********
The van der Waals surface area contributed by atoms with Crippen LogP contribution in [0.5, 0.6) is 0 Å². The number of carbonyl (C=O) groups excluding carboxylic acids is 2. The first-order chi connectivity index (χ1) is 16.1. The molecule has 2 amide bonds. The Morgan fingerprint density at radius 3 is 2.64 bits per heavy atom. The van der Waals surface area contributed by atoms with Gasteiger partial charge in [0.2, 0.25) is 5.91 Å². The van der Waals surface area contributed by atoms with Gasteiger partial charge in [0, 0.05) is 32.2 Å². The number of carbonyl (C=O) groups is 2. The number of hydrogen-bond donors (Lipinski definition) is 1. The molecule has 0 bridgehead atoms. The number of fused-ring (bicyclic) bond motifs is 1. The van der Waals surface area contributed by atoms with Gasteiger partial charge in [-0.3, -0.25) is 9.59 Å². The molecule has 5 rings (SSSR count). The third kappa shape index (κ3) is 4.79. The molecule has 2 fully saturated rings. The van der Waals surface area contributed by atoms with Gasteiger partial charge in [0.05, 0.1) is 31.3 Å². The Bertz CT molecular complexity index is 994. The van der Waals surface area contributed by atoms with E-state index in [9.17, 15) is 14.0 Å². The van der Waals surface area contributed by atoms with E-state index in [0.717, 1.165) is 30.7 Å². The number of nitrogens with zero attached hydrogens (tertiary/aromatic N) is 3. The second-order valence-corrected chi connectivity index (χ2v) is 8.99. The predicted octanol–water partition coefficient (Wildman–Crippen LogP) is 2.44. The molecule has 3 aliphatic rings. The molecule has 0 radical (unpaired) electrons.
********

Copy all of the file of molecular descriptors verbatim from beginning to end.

The van der Waals surface area contributed by atoms with Crippen LogP contribution in [0.5, 0.6) is 0 Å². The number of carbonyl (C=O) groups excluding carboxylic acids is 2. The first-order chi connectivity index (χ1) is 16.1. The molecule has 2 amide bonds. The Morgan fingerprint density at radius 3 is 2.64 bits per heavy atom. The van der Waals surface area contributed by atoms with Gasteiger partial charge in [0.2, 0.25) is 5.91 Å². The van der Waals surface area contributed by atoms with Gasteiger partial charge in [0, 0.05) is 32.2 Å². The number of carbonyl (C=O) groups is 2. The number of hydrogen-bond donors (Lipinski definition) is 1. The molecule has 0 bridgehead atoms. The number of fused-ring (bicyclic) bond motifs is 1. The van der Waals surface area contributed by atoms with Gasteiger partial charge in [-0.3, -0.25) is 9.59 Å². The molecule has 5 rings (SSSR count). The third kappa shape index (κ3) is 4.79. The molecule has 2 fully saturated rings. The van der Waals surface area contributed by atoms with Gasteiger partial charge in [0.05, 0.1) is 31.3 Å². The Bertz CT molecular complexity index is 994. The van der Waals surface area contributed by atoms with E-state index in [9.17, 15) is 14.0 Å². The van der Waals surface area contributed by atoms with E-state index in [0.717, 1.165) is 30.7 Å². The number of nitrogens with zero attached hydrogens (tertiary/aromatic N) is 3. The second-order valence-corrected chi connectivity index (χ2v) is 8.99. The predicted octanol–water partition coefficient (Wildman–Crippen LogP) is 2.44. The molecule has 3 aliphatic rings. The molecule has 0 radical (unpaired) electrons.